Iowa composer Elaine Hagenberg’s The Music of Stillness exquisitely sets poetry by Sara Teasdale that opens with “There will be rest and pure stars shining.” Minnesota composer Stephen Paulus wrote Hymn to the Eternal Flame in remembrance of all who suffered and perished in the horrors of the Holocaust; it begins, “Every face is in you, every voice, every sorrow, every memory, woven into fire.” From the classical music tradition, Johannes Brahms composed an elegy with lush harmonies and expressive melodies entitled Nänie. With references to ancient Greek and Roman mythology, its text by nineteenth-century German author Friedrich Schiller poignantly depicts the death of that which is beautiful.

The program closes with  Luminous Night of the Soul, an uplifting work by award-winning Norwegian-American composer Ola Gjeilo, who combines texts by the sixteenth-century Spanish poet and mystic St. John of the Cross and contemporary poet Charles Anthony Silvestri with its uplifting sentiment, “Praise to all music which soars to inspire!”

 Instrumentalists — including College teachers, staff, and students — from the Champlain Philharmonic, Vermont Symphony, Burlington Civic Symphony, Middlebury Community Music Center, Middlebury Wind Ensemble, and Middlebury College Orchestra augment the program as they perform several works with the chorus.

Contact director Jeff Rehbach, 989-7355, or on the web at go.middlebury.edu/communitychorus for additional information.

Middlebury Institute professor of Nonproliferation offers lecture at Middlebury College

Middlebury Institute professor lectures on U.S. strategy and Syrian chemical weapons

As Syria descended into civil war in 2011-2012, what had once seemed unimaginable – that the regime might use that country’s chemical weapons (CW) against its own people – became a horrifying reality. Syria’s possession and eventual use of CW confronted the international community with a difficult challenge. The United States, sometimes working with France and the United Kingdom, responded by employing a strategy of coercion. U.S. coercive threats aimed both to deter chemical attacks and to compel the Syrian government to give up its chemical arsenal. This approach, initiated under President Obama, continued under President Trump, eventually led to two rounds of air strikes against Syria. This talk will assess the effectiveness (or lack of effectiveness) of these efforts and attempt to determine the lessons that should be learned for future policies that seek to deal with so-called weapons of mass destruction.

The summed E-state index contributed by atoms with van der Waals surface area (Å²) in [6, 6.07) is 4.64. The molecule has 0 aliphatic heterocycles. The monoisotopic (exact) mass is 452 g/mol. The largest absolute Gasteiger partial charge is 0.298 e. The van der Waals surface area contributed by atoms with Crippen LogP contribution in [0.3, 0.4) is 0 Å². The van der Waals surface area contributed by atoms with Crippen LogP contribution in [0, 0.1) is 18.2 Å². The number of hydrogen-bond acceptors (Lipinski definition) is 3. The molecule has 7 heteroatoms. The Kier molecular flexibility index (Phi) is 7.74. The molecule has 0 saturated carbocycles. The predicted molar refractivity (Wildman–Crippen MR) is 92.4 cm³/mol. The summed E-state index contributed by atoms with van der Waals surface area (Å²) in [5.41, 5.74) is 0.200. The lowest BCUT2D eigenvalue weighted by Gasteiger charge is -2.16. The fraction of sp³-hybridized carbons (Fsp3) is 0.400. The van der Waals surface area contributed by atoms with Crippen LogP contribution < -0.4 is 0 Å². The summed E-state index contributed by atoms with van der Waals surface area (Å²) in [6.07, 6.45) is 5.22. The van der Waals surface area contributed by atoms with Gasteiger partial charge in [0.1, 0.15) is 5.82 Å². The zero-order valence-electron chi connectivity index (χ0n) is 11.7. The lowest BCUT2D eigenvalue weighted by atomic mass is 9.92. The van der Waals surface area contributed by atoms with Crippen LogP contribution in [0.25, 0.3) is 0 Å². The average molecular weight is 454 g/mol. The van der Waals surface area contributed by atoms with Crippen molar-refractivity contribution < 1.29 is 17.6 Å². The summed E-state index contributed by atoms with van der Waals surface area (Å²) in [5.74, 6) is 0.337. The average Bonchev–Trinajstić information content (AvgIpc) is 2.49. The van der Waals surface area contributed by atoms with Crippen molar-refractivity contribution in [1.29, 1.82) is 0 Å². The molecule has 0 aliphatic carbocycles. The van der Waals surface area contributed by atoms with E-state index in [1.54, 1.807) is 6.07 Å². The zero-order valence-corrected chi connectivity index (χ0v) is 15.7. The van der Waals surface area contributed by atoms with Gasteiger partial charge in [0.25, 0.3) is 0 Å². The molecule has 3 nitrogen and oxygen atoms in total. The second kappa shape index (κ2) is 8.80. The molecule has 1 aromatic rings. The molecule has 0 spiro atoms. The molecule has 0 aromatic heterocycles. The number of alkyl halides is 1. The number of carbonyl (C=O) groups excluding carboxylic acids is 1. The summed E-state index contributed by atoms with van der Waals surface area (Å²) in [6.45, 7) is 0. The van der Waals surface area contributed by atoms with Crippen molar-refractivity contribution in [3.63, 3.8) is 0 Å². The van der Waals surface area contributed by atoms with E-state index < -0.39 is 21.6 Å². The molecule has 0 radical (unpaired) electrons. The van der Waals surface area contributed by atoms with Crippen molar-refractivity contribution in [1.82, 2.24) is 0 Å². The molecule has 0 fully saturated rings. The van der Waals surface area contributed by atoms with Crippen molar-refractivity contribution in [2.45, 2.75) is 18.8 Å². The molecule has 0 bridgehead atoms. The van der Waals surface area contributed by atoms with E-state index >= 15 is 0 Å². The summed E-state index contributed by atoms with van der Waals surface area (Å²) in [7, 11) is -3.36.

Jeff Knopf is a professor at the Middlebury Institute of International Studies at Monterey, where he serves as chair of the M.A. program in Nonproliferation and Terrorism Studies. He is also a research affiliate with the Institute’s Center for Nonproliferation Studies (CNS) and with the Center for International Security and Cooperation (CISAC) at Stanford University.

Come join the Chorus!

Come join the Middlebury College Community Chorus as we begin our fall season — open to all who love to sing! Join students, faculty, staff, alumni, and community members in our choir that numbers nearly 100 members from the greater Lake Champlain region.
We rehearse 7-8:30pm on Sundays and Tuesdays. We begin our rehearsals in Mahaney Arts Center 221 on Sept. 3 and Sept. 8 and then move to our usual location in Mead Chapel on Sept. 10.
Community Chorus in rehearsalThis fall, as we prepare for our concerts the weekend before Thanksgiving, we’ll introduce jubilant pieces influenced by American folk-roots, gospel, and African vocal and drumming traditions, alongside serene settings of remembrance and hope by contemporary composers; also the beautiful elegy entitled “Nänie” by classical composer Johannes Brahms; and inspirational works by Middlebury composers Peter Hamlin (written in memory of Grace and Steve Weber) and Sam Guarnaccia.
We welcome all – without audition – who love to sing (high school, college, and adults), trusting you can carry a tune accurately, are willing to learn to follow a musical score should you not already have that experience, and attend at least one rehearsal each week. Info: conductor Jeff Rehbach, rehbach@middlebury.edu or 989-7355 and on the web at http://go.middlebury.edu/communitychorus